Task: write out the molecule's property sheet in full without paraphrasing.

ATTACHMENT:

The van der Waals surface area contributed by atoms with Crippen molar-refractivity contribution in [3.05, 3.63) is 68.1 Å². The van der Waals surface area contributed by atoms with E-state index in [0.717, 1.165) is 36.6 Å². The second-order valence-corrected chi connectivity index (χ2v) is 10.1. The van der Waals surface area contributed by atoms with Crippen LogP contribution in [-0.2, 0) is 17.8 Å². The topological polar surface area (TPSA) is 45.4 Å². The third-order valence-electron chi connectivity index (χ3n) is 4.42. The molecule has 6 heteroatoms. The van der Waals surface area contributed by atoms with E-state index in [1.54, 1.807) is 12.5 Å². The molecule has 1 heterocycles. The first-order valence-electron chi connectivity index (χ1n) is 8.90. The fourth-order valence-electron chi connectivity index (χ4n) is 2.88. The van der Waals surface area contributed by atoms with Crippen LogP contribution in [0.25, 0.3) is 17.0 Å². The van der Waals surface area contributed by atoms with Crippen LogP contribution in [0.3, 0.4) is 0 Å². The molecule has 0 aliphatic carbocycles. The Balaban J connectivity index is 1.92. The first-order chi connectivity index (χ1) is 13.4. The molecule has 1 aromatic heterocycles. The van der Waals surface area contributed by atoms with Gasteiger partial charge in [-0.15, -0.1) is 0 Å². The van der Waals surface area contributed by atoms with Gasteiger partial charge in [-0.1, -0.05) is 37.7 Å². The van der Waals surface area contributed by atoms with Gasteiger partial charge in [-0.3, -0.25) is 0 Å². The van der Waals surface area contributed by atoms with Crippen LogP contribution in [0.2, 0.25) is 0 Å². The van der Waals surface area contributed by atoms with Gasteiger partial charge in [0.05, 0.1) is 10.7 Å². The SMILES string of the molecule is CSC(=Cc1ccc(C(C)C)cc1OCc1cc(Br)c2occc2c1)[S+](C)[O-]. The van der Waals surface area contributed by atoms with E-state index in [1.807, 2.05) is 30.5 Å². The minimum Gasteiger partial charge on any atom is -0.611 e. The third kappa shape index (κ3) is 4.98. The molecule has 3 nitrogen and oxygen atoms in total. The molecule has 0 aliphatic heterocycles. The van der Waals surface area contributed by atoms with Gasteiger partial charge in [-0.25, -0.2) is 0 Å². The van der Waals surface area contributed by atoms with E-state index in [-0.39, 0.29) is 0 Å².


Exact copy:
The van der Waals surface area contributed by atoms with Crippen molar-refractivity contribution in [3.05, 3.63) is 68.1 Å². The van der Waals surface area contributed by atoms with E-state index in [0.717, 1.165) is 36.6 Å². The second-order valence-corrected chi connectivity index (χ2v) is 10.1. The van der Waals surface area contributed by atoms with Crippen LogP contribution in [-0.2, 0) is 17.8 Å². The topological polar surface area (TPSA) is 45.4 Å². The third-order valence-electron chi connectivity index (χ3n) is 4.42. The molecule has 6 heteroatoms. The van der Waals surface area contributed by atoms with E-state index in [1.54, 1.807) is 12.5 Å². The molecule has 1 heterocycles. The first-order valence-electron chi connectivity index (χ1n) is 8.90. The fourth-order valence-electron chi connectivity index (χ4n) is 2.88. The van der Waals surface area contributed by atoms with Crippen LogP contribution in [0.25, 0.3) is 17.0 Å². The van der Waals surface area contributed by atoms with Crippen LogP contribution in [0.3, 0.4) is 0 Å². The molecule has 0 aliphatic carbocycles. The Balaban J connectivity index is 1.92. The first-order chi connectivity index (χ1) is 13.4. The molecule has 1 aromatic heterocycles. The van der Waals surface area contributed by atoms with Gasteiger partial charge in [-0.15, -0.1) is 0 Å². The van der Waals surface area contributed by atoms with Gasteiger partial charge in [-0.1, -0.05) is 37.7 Å². The van der Waals surface area contributed by atoms with Gasteiger partial charge in [-0.3, -0.25) is 0 Å². The van der Waals surface area contributed by atoms with Crippen LogP contribution in [0.2, 0.25) is 0 Å². The van der Waals surface area contributed by atoms with Gasteiger partial charge in [0.05, 0.1) is 10.7 Å². The SMILES string of the molecule is CSC(=Cc1ccc(C(C)C)cc1OCc1cc(Br)c2occc2c1)[S+](C)[O-]. The van der Waals surface area contributed by atoms with E-state index in [1.807, 2.05) is 30.5 Å². The minimum Gasteiger partial charge on any atom is -0.611 e. The third kappa shape index (κ3) is 4.98. The molecule has 3 nitrogen and oxygen atoms in total. The molecule has 0 aliphatic heterocycles. The van der Waals surface area contributed by atoms with Gasteiger partial charge in [-0.25, -0.2) is 0 Å². The van der Waals surface area contributed by atoms with E-state index in [-0.39, 0.29) is 0 Å².